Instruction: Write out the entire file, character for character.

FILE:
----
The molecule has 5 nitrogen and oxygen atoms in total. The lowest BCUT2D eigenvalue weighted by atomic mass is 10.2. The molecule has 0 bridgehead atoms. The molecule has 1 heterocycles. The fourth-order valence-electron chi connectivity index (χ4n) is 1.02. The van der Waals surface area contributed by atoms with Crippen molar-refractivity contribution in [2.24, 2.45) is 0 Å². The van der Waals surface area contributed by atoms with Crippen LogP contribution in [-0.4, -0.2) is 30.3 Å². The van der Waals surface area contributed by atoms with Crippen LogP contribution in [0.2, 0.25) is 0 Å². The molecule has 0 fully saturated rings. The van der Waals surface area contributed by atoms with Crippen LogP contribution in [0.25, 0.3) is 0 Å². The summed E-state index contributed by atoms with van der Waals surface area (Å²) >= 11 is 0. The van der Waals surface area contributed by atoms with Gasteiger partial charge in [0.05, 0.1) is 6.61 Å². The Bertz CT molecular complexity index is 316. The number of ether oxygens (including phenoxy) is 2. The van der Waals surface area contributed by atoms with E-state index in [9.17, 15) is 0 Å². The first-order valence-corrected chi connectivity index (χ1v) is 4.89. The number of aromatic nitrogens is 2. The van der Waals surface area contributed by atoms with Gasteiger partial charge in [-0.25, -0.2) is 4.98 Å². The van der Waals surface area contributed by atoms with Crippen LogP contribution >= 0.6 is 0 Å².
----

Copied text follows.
The molecule has 5 nitrogen and oxygen atoms in total. The lowest BCUT2D eigenvalue weighted by atomic mass is 10.2. The molecule has 0 bridgehead atoms. The molecule has 1 heterocycles. The fourth-order valence-electron chi connectivity index (χ4n) is 1.02. The van der Waals surface area contributed by atoms with Crippen molar-refractivity contribution in [2.24, 2.45) is 0 Å². The van der Waals surface area contributed by atoms with Crippen LogP contribution in [-0.4, -0.2) is 30.3 Å². The van der Waals surface area contributed by atoms with Crippen LogP contribution in [0.2, 0.25) is 0 Å². The molecule has 0 fully saturated rings. The van der Waals surface area contributed by atoms with Crippen LogP contribution in [0.25, 0.3) is 0 Å². The summed E-state index contributed by atoms with van der Waals surface area (Å²) >= 11 is 0. The van der Waals surface area contributed by atoms with Gasteiger partial charge in [0.05, 0.1) is 6.61 Å². The Bertz CT molecular complexity index is 316. The number of ether oxygens (including phenoxy) is 2. The van der Waals surface area contributed by atoms with E-state index in [9.17, 15) is 0 Å². The first-order valence-corrected chi connectivity index (χ1v) is 4.89. The number of aromatic nitrogens is 2. The van der Waals surface area contributed by atoms with Gasteiger partial charge in [-0.25, -0.2) is 4.98 Å². The van der Waals surface area contributed by atoms with Crippen LogP contribution >= 0.6 is 0 Å².